Friday, June 14, 2013

Elders behind bars

I seldom respond well to unsolicited blog-fodder, but I was intrigued by an infographic a correspondent named Cara Delany sent me. It seeks to stimulate discussion about the growing number of elders in the prison population. Ms. Delany describes herself as an "marketing intern." You can see the whole graphic here. I found her topic and data important, so I'm passing on a couple of the best bits of the effort here.

These older prisoners are mostly past the age when they are much danger to society. Only 17 percent of prisoners over 50 who leave prison commit another crime, compared to 40 percent of all prisoners released. We're keeping them locked up because we binged on imprisonment over the last few decades what with the "war on drugs," three-strikes laws, and politicians needing to appear "tough on crime." As Delany writes:

The number of inmates serving life sentences quadrupled between 1984 and 2008; inmates who live a long time with life sentences will grow old and are most likely to die in prison.

Meanwhile, it's expensive to lock up old people if you give them decent medical care. And states seldom grant "compassionate release" to dying prisoners.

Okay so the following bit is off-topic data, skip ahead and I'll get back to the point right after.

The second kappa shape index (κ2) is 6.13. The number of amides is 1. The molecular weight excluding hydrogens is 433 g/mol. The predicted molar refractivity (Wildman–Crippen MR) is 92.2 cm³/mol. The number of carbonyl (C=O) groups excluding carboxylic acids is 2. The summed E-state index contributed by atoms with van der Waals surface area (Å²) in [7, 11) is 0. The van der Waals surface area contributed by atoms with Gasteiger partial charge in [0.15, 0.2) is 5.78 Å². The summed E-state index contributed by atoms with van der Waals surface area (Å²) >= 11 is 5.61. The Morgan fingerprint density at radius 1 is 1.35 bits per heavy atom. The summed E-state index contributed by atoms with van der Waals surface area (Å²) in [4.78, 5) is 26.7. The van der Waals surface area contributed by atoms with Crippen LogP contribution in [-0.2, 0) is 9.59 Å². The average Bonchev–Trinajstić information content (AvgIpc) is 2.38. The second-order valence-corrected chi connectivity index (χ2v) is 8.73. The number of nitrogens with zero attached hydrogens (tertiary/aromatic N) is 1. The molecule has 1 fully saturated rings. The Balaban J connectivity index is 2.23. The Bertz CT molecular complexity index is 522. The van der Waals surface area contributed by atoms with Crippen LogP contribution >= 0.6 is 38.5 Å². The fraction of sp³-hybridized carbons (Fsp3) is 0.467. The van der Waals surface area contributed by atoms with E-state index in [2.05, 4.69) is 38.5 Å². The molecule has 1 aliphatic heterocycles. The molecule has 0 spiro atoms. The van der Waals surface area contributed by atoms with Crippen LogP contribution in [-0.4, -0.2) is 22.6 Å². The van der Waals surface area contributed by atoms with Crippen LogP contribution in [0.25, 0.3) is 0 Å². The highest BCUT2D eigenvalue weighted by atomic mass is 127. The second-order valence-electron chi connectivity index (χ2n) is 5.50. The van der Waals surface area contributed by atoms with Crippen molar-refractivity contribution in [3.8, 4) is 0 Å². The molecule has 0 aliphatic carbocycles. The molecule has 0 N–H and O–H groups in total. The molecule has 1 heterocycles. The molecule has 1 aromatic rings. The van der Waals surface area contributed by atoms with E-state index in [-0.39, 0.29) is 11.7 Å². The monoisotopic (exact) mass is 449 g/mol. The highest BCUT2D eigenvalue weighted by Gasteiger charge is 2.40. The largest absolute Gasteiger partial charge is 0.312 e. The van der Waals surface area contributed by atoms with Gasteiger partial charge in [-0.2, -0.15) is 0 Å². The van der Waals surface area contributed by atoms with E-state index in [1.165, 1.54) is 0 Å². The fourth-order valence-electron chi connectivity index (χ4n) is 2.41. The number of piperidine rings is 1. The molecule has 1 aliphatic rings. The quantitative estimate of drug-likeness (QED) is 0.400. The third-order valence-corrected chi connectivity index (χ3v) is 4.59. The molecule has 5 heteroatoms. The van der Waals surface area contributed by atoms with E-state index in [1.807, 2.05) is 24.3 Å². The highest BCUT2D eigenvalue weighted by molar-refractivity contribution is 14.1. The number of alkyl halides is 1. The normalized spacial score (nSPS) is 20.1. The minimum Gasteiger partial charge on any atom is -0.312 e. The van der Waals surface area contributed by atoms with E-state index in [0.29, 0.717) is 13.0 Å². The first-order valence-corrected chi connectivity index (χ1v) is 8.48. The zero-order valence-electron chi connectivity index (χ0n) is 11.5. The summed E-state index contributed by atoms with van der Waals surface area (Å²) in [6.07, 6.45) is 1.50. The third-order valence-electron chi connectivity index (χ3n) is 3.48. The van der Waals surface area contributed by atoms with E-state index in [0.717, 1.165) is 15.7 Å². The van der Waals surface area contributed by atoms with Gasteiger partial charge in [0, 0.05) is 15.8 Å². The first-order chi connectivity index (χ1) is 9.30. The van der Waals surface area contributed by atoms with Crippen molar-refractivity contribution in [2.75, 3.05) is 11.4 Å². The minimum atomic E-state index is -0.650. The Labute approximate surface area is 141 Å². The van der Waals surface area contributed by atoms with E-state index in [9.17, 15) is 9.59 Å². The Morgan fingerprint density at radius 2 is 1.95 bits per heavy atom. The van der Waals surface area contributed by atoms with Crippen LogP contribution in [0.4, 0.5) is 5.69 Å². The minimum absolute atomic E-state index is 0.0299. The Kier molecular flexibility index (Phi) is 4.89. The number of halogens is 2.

The country can't afford a bloated prison system choking on people who've done their time and largely should be released. It's not as if they are going to have an easy time on the outside after long sentences and very likely losing touch with families and communities. But what we are doing is crazy!


Classof65 said...

Can you still receive your Social Security benefits while in prison?

janinsanfran said...

Bringing a comment over from Facebook:
Sandra wrote: "What's the answer? Will this be like the 70s when mental patients were put out on the streets? Will our old prisoners suddenly have nowhere to go?"

janinsanfran said...

Sandra answers Classof65: "Any Social Security benefits from any of the programs (disability, SSI, retirement) will not be paid while the prisoner is confined. Medicare Part A is the only thing a person can be eligible for while in prison. Well, they can get Medicare Part B if they're eligible and can pay for it. If they're out on the streets, they can at least apply for SS."

I'm sure she knows.

Classof65 said...

Well, then, I guess I won't go to prison... especially since they won't let me smoke there either! :-)

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